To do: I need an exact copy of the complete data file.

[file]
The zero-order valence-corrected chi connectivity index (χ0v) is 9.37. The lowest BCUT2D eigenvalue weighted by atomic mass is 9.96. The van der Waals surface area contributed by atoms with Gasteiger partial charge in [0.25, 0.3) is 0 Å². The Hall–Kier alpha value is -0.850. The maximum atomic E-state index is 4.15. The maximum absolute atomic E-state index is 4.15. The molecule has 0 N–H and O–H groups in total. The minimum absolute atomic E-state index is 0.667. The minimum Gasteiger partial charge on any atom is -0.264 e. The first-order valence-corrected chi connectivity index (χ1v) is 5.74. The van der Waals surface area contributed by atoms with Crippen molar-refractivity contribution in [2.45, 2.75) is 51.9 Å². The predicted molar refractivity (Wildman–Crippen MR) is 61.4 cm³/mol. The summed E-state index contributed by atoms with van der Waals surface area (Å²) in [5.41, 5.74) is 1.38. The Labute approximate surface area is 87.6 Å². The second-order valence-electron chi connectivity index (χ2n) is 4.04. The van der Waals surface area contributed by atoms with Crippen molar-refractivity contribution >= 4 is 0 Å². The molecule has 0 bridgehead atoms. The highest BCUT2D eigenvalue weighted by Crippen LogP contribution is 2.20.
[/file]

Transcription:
The zero-order valence-corrected chi connectivity index (χ0v) is 9.37. The lowest BCUT2D eigenvalue weighted by atomic mass is 9.96. The van der Waals surface area contributed by atoms with Gasteiger partial charge in [0.25, 0.3) is 0 Å². The Hall–Kier alpha value is -0.850. The maximum atomic E-state index is 4.15. The maximum absolute atomic E-state index is 4.15. The molecule has 0 N–H and O–H groups in total. The minimum absolute atomic E-state index is 0.667. The minimum Gasteiger partial charge on any atom is -0.264 e. The first-order valence-corrected chi connectivity index (χ1v) is 5.74. The van der Waals surface area contributed by atoms with Crippen molar-refractivity contribution in [2.45, 2.75) is 51.9 Å². The predicted molar refractivity (Wildman–Crippen MR) is 61.4 cm³/mol. The summed E-state index contributed by atoms with van der Waals surface area (Å²) in [5.41, 5.74) is 1.38. The Labute approximate surface area is 87.6 Å². The second-order valence-electron chi connectivity index (χ2n) is 4.04. The van der Waals surface area contributed by atoms with Crippen molar-refractivity contribution >= 4 is 0 Å². The molecule has 0 bridgehead atoms. The highest BCUT2D eigenvalue weighted by Crippen LogP contribution is 2.20.